Metcalf, Donald

From Faculty of Medicine Online Museum and Archive

Jump to: navigation, search

BSc (Med) 1951 MB BS 1953 MD 1961 Hon DSc MD (Oslo) FRCPA FRACP Hon FAA FRS

Donald Metcalf is world-renowned for his pioneering work on the regulation of blood cell formation and the control of leukemic cells. In 1965, he developed a series of specialised culture techniques permitting the growth of various types of blood cells. These cultures led him and his team to the discovery of the colony stimulating factors, now known as CSFs, hormones which control white blood cell formation and resistance to infections.

Donald Metcalf graduated in medicine from the University of Sydney in 1953 after completing a BSc (Med) in virology. After an internship at the Royal Prince Alfred Hospital in Sydney, he joined the staff of the Walter and Eliza Hall Institute of Medical Research in Melbourne in 1954 as the Carden Fellow in Cancer Research, a position he continues to hold. From 1965 to 1996, he was Head of the Cancer Research Unit and Assistant Director of the Institute, and in 1996 became Professor Emeritus of The University of Melbourne.

His work at the Walter and Eliza Hall Institute has been interspersed with sabbatical years spent as Visiting Scientist at Harvard Medical School, Boston; the Roswell Park Memorial Institute, Buffalo; the Swiss Institute for Experimental Cancer Research, Lausanne; the Radiobiological Institute, Rijswijk, and the University of Cambridge.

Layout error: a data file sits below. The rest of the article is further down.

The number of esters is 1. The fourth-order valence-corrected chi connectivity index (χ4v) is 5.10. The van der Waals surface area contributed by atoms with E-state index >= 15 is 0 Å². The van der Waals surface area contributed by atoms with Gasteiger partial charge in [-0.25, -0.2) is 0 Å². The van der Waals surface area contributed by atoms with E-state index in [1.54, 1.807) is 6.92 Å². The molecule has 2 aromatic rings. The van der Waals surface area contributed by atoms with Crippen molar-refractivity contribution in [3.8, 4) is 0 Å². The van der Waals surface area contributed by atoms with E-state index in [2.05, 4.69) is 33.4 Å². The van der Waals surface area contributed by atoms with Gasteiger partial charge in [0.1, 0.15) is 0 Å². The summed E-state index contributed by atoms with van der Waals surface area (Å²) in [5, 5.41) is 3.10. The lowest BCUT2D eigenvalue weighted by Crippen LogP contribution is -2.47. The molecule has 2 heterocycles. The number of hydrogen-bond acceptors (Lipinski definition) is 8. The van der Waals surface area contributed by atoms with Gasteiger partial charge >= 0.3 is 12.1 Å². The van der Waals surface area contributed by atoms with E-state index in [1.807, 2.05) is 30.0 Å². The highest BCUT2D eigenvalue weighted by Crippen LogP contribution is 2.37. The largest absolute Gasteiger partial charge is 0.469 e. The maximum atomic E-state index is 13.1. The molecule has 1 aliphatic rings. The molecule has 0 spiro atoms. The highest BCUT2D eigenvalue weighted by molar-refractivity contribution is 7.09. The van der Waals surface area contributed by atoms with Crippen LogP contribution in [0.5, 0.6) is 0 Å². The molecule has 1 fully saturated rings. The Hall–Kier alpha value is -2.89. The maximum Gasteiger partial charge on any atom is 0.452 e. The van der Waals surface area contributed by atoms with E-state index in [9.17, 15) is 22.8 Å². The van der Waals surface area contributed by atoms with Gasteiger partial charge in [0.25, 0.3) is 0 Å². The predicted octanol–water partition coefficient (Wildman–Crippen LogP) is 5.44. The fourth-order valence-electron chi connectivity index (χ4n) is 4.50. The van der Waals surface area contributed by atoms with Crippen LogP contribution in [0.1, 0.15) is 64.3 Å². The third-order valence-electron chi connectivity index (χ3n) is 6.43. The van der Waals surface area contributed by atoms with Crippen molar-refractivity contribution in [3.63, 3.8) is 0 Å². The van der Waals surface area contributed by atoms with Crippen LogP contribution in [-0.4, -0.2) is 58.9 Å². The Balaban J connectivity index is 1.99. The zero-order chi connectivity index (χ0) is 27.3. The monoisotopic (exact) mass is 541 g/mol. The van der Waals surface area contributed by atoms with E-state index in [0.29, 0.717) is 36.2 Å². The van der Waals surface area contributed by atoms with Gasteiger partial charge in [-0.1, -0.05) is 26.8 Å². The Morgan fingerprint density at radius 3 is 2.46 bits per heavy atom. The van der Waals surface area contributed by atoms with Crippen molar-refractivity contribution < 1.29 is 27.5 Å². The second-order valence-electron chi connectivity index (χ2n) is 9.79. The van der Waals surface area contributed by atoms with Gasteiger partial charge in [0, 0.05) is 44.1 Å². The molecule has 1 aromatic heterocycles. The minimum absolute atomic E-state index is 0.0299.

Donald has been rightfully called ‘the father of hematopoietic cytokines’ for his pioneering work on the control of blood cell formation and the control of leukemic cells. In early studies, he discovered the function of the thymus gland in controlling the formation of lymphocytes, and beginning in 1965, co-developed a series of specialised culture techniques permitting the growth of the various types of blood cells. These cultures led him and his team to the discovery of the colony-stimulating factors (CSFs), hormones that control white blood cell formation and are, therefore, responsible for resistance to infection. His work, with that of others, led to the successful cloning of the genes for all four mouse and human CSFs, and the mass production of these hormones by bacterial, yeast, and other cells. His work provided the pivotal demonstration that the CSFs, when injected into animals, stimulated the formation and regulated the activity of white blood cells. Exploiting this, his collaborators then documented the effectiveness of GM-CSF and G-CSF (two primary white blood cell regulators) when injected into patients. These blood cell regulators have now been used in more than five million patients throughout the world as valuable reagents in accelerating the re-growth of blood cells following anti-cancer treatment and bone marrow or peripheral blood transplants. They permit improved methods for blood cell transplantation and for increasing resistance to infections.